I like to incorporate “Systems Theory” into my lesson plan and how I conduct the lectures for my courses. Instead of just teaching my students the fundamental concepts of chemistry, I also show them how these principles apply to our everyday life. I focus on the chemistry of the products that we use, the events and history that brought these products to us, and how they have influenced our lives for better or worse. I assign a variety of hands-on projects in order to accomplish this, and one of these assignments posed the question, “What does an Expiry date actually mean?” I have repeated this exercise over several years (10-15 years), involving hundreds of students, and the results are both consistent and baffling. My students came to the same conclusion as Consumer Reports, who claim that “the dates have nothing to do with how safe the food is”. Look up: http://www.consumerreports.org/food/how-dated-food-labels-contribute-to-food-waste/. And, according to the Harvard Food Law and Policy Clinic, 85 percent of us toss food out simply because of the expiry date so addressing this is a crucial step towards preventing this crisis. I am happy to report that Representative Chellie Pingree from Maine introduced the Food Date Labeling Act of 2016 (H.R. 5298) on May 19, 2016. However, this bill has merely been introduced to the House of Representatives and only a fraction of those actually receive Committee hearings, and, as we all know, there are many additional steps for the bill to become a law. Thus, while this is clearly a step in the right direction, we must not become complacent and believe that this problem is solved even if H.R. 5298 does end up passing. We must still devise a new method for assigning “Sell by” or “Best used by” dates for food products, which will not be a seamless process by any stretch of the imagination.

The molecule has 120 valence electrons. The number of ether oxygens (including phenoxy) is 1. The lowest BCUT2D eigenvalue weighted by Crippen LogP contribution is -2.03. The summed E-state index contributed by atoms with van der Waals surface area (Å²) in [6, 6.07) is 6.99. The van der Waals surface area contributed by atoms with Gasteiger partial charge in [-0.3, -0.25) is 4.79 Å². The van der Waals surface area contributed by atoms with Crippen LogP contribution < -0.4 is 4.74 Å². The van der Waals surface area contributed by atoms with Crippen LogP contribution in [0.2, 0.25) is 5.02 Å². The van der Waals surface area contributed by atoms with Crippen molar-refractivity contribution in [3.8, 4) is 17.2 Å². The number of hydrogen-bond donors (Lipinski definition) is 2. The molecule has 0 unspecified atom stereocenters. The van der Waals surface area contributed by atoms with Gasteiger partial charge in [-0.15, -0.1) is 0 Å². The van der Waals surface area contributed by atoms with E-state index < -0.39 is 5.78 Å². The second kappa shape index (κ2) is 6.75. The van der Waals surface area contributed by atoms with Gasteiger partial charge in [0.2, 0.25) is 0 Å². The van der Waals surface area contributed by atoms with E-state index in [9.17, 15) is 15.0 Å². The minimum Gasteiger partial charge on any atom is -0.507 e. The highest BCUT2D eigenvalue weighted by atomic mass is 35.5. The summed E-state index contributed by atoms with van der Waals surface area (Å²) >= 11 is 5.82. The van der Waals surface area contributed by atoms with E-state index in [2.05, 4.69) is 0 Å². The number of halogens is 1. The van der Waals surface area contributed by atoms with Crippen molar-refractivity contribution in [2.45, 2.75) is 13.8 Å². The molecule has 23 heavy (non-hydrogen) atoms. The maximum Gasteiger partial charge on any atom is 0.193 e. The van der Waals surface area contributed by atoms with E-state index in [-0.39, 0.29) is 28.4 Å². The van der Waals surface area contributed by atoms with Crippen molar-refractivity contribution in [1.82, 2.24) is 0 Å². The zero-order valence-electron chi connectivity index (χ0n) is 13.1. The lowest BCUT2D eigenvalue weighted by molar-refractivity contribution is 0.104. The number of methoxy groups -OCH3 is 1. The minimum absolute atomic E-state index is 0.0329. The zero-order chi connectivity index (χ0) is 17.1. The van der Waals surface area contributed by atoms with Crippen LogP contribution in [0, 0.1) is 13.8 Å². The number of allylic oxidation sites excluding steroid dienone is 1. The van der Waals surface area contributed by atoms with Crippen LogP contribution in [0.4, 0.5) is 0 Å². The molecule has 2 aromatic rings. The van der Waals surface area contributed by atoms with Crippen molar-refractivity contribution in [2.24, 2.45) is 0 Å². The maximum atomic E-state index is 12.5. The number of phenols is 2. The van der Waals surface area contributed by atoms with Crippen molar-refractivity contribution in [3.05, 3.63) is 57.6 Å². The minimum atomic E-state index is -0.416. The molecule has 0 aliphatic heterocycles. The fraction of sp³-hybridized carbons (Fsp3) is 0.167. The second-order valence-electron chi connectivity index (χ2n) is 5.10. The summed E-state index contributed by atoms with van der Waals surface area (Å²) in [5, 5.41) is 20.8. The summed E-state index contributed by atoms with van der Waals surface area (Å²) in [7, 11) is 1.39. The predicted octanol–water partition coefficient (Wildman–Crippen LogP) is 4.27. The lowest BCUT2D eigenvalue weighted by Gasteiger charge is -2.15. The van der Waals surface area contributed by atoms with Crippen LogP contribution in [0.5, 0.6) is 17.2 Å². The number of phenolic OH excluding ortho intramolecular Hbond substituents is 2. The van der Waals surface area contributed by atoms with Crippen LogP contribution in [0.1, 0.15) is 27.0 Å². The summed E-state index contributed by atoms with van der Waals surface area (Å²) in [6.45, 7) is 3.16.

Confucius once said, “One who wants to move a mountain, begins my moving small stones.” The horn of a rhinoceros is a nothing but a bunch of thin hairs sticking together to make it strong enough to use for its own defense. Similarly, in my first blog, I referenced the story of Gulliver and the tiny Lilliputian people who came together in a unified effort to tie down a man many, many times bigger than them. Clearly the point I am trying to drive home is the power of many vs. the weakness of one. Though it is impossible for any one of us to tackle an issue of this scale, WE can come together through spreading knowledge and promoting the right actions to so that we may continue to thrive on this beautiful and extraordinary planet of ours. One thing we must always remember – we are not inheriting Earth from the generation before us, but we are borrowing it from our children. Each of our individual actions of throwing food away may seem insignificant, but to bring “Systems Theory” back into the equation, it all adds up. Out of all the food loss that occurs, 43 percent of it occurs within our homes and another 40 percent happens in supermarkets and restaurants where we purchase our food. Just a few weeks ago on August 4, Italy passed a set of laws encouraging and facilitating all supermarkets to give unsold food to the needy. The UN Food and Agricultural Organization estimates that the food currently wasted in Europe could feed 200 million people. I believe this could be the first domino in a chain of events that could solve this epidemic.
At the very least, I urge all of you to try to make you and those around you more conscious of your food disposal habits. Whether that simply means not throwing food away too early or it means giving unneeded food to those who cannot afford to feed themselves. Never think of it as “the meals I am saving have no influence in the grand scheme of things”, but rather think “if more people knew about this, then maybe 800 million people would not need to go hungry every day.”